• Should win: Ty Burrell (Modern Family). My choice to run away with the category would be Nick Offerman’s Ron Swanson. He makes this ridiculous libertarian character working in local government human and completely insane at the same time. But then this category could justifiably be made up of the entire supporting cast of Modern Family. Replacing Colfer and Cryer with Nolan Gould and Rico Rodriguez would make it a stronger category. Even though I think that Offerman, Day and Pudi are the class of this field, the Modern Family ensemble works so perfectly and Burrell’s character was dialed in to the right balance of buffoonery and believability. But the Academy can’t go wrong with any of the Modern Family cast.

    Outstanding Supporting Actress in a Comedy

    Nominees Ideal nominations
  • Julie Bowen (Modern Family)
  • Jane Krakowski (30 Rock)
  • Jane Lynch (Glee)
  • Sofia Vergara (Modern Family)
  • Betty White (Hot in Cleveland)
  • Kristen Wiig (Saturday Night Live)
  • Julie Bowen (Modern Family)
  • Alison Brie (Community)
  • Jane Lynch (Glee)
  • Aubrey Plaza (Parks and Recreation)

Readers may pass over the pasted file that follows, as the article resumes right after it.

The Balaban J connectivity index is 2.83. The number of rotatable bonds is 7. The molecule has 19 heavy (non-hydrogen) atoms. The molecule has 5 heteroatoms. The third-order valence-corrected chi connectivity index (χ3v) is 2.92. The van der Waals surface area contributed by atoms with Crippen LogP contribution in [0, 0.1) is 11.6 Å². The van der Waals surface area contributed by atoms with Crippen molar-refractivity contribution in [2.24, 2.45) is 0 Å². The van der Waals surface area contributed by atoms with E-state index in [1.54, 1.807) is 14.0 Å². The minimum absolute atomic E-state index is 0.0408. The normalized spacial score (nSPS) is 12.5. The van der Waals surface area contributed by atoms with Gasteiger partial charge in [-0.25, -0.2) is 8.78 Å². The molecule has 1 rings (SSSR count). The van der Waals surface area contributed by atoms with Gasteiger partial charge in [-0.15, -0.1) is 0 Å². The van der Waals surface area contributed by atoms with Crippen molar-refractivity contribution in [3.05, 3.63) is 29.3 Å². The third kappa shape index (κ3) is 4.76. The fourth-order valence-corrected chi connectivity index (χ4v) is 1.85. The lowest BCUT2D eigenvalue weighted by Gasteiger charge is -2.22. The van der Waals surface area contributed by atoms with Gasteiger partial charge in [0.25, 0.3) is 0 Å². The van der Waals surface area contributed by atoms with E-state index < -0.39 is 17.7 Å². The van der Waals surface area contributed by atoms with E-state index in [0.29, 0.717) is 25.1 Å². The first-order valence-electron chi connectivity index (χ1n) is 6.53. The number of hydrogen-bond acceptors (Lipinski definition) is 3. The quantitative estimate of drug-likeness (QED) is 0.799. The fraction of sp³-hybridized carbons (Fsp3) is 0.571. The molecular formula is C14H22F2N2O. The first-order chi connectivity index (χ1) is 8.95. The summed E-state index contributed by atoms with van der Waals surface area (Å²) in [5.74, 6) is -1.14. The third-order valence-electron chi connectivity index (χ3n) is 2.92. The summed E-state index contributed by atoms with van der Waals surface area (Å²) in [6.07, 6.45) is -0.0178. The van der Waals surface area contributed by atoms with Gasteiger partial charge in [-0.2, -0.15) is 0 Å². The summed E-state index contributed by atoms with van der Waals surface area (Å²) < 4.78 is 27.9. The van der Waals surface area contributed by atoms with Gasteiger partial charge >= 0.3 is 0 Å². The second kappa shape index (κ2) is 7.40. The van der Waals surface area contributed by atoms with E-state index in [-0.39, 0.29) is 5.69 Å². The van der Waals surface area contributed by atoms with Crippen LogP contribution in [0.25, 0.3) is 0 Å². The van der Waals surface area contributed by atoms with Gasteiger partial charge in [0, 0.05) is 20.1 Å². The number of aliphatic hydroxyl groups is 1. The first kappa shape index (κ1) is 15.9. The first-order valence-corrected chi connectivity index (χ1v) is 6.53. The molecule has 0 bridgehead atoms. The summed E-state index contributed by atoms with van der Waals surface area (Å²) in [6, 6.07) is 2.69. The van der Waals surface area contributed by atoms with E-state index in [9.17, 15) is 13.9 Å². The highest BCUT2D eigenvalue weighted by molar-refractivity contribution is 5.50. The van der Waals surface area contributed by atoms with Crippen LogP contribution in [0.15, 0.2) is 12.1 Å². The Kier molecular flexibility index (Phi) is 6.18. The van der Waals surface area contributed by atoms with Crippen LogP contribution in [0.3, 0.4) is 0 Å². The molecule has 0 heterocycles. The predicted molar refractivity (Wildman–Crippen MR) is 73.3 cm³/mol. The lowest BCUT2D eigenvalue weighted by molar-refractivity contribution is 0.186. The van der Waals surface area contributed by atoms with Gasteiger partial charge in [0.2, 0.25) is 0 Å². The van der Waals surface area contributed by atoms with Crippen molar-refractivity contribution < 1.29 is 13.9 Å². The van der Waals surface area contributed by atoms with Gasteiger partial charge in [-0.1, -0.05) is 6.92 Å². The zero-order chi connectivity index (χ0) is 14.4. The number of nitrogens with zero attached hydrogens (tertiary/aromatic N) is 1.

• Yvonne Strahovski (Chuck)
  • Sofia Vergara (Modern Family)
  • Should win: Sofia Vergara (Modern Family). Sure, she’s beautiful and has an exaggerated accent. But Vergara’s timing is perfect. She takes what could be a terrible hackneyed character and manages to be consistently hilarious.

    Outstanding Comedy Series

    Nominees Ideal nominations
  • 30 Rock
  • The Big Bang Theory
  • Glee
  • Modern Family
  • The Office
  • Parks and Recreation
  • 30 Rock
  • Community
  • It’s Always Sunny in Philadelphia
  • Louie
  • Modern Family
  • Parks and Recreation
  • Should win: Parks and Recreation
    It isn’t as inventive as Community, as relatable as Modern Family, as introspective as Louie, or as fully committed as Always Sunny, but Parks and Recreation put together a tremendous string of funny episodes that have biting criticism of society and still managed to be warm and engaging. A brilliant series of episodes and performances, including Amy Poehler, Nick Offerman, Chris Pratt, Rob Lowe, Aziz Ansari, Adam Scott and Li’l Sebastian.
    Outstanding Drama Series

    Nominees Ideal nominations
  • Boardwalk Empire
  • Dexter
  • Friday Night Lights
  • Game of Thrones
  • The Good Wife
  • Mad Men
  • Boardwalk Empire